Camel riding

Experience a camel tour around the Red Centre from Uluru to Alice Springs.

alice springs to uluru

Camel riding is a popular activity

In 1860, a mob of Afghan cameleers hit the Aussie shores, bringing a herd of 24 dromedaries for the now-legendary Burke and Wills trek. These days, those amiable beasts are spotted all over the Territory, offering punters everything from a quick 5-minute quiz to full-on day-long treks. Crackjack cameleers are now running tours around the iconic Uluru and Alice Springs, cruising through Ilparpa Valley, over the MacDonnell Ranges, and around Kings Canyon (Watarrka).

Take a trip to the Red Centre on Alice Springs to Uluru Tours, take a chance and ride a camel.


Chuck, some time aside to get to know your camel while the sun dips or rises over Uluru and Kata Tjuta (depending on whether you're keen on the crisp morning vibes or reckon you can handle the arvo heat). You've got top-notch guides yakking away about the local ecology and history, plus they'll sort you out on how to sit tight on a camel.

Alice Springs

Alice Springs, or as some call it, the 'Capital of the Outback', offers the primo conditions for a bit of cameleering. You'll be walking over some ripper mountain views and getting the lowdown on the Indigenous culture that's as rich as it gets around these parts.

Cruising through the Ilparpa Valley, you'll get up close and personal with the MacDonnell Ranges. The chilled-out pace of camel riding is just the ticket for spotting local wildlife and soaking in the serenity and sheer quiet of desert trekking.

Kings Canyon

Just a stone's throw (about 36km) from the canyon is Kings Creek Station – a buzzing cattle and camel station that's dishing up digs and the chance to see the outback by quad-bike, chopper, or – yep, you've nailed it – camel. Keen beans can also take a helicopter to their bush campsite, tucking into fresh outback grub and squizz at the southern night sky from a cosy swag next to the campfire. Then, it's up at dawn for brekkie and a steaming cuppa from the billy.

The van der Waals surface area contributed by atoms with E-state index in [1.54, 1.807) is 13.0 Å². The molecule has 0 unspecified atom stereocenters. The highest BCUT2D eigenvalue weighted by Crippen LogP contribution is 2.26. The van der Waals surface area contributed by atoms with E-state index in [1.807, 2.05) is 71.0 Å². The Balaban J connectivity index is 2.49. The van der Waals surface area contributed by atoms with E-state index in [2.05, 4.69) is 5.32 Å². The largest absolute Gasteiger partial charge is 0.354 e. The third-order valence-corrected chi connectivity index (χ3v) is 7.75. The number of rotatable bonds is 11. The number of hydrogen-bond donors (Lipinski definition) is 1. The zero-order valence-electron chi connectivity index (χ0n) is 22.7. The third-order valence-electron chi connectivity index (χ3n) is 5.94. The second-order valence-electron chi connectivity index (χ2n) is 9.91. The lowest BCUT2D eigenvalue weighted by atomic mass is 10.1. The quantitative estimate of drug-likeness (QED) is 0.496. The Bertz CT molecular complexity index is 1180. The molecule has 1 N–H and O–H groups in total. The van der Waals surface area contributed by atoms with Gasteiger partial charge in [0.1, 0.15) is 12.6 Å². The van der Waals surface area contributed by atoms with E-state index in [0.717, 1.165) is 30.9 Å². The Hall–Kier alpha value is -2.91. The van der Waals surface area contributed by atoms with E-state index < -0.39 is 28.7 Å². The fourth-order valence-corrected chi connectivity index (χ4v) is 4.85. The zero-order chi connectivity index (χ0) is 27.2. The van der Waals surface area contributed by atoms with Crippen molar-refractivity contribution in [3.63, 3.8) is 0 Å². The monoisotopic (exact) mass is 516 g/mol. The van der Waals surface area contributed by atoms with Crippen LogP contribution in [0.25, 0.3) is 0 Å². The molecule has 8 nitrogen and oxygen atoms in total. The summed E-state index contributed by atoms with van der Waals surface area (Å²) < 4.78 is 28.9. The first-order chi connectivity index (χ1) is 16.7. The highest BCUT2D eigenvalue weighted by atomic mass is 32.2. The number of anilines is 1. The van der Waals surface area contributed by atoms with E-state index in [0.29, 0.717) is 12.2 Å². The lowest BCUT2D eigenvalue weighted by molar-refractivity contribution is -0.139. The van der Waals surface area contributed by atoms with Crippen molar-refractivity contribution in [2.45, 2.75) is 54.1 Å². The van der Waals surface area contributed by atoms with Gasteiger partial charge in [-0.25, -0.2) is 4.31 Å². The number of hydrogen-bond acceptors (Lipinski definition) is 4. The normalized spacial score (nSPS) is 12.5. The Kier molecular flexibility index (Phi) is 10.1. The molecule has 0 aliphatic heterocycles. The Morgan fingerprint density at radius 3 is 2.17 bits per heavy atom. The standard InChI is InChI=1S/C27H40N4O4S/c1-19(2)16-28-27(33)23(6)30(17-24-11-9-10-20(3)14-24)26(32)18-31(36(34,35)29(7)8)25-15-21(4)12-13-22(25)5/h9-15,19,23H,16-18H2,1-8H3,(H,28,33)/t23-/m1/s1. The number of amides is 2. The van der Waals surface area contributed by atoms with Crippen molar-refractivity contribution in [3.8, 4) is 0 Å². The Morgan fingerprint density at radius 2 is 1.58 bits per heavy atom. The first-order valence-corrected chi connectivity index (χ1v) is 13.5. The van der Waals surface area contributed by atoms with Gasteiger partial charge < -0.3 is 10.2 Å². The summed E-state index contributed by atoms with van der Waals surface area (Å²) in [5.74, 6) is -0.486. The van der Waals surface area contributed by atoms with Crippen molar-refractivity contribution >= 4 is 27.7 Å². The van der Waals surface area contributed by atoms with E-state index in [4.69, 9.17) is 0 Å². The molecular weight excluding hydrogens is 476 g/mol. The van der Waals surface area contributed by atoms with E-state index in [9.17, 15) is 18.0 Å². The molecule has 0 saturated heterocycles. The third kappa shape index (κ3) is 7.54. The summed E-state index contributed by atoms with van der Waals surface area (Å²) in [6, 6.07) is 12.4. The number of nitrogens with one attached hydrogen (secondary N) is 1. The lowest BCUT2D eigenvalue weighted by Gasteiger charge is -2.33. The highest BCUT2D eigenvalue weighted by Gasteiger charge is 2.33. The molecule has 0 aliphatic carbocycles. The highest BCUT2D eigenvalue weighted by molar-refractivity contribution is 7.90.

Camel riding around Uluru

Experience the Red Centre through traditional camel rides, with options for short rides, sunrise and sunset rides at Uluru, or explore Kings Creek Station.

One hump or two?

Explore the Red Centre by taking a dromedary ride, with options for short rides, sunrise and sunset experiences at Uluru, and exploratory trips around Kings Creek Station.


Experience the beauty of the desert at sunrise as the sun bathes the cloud cover in vibrant colours and slowly illuminates Uluru and Kata Tjuta. Starting at Ayers Rock Resort, sunrise tours provide excellent morning photo opportunities, information on local flora and fauna, and an outback breakfast of damper and billy tea.


Experience a sunset tour at Uluru and Kata Tjuta in the Australian outback, where you can observe the landscape's changing colours as the sun sets. Enjoy refreshments and local cuisine at Ayers Rock Resort after the tour.

Camel Express

Visitors at Ayers Rock Resort can take a quick tour around the camel farm on a camel train before exploring the camel museum to learn about the history of cameleering in the Red Centre.

Stopping all stations

Kings Creek Station, located 36km from Watarrka National Park, offers tours of the station and surrounding wildlife, including desert oaks and birdlife.

alice springs to uluru tours

Visitors can enjoy a bushman's breakfast with their ride in the morning or witness the sunset over the George Gill Range in the evening.

For those unsure about trying came leering, consider taking a five- or fifteen-minute test ride to experience it and potentially capture a memorable photo.


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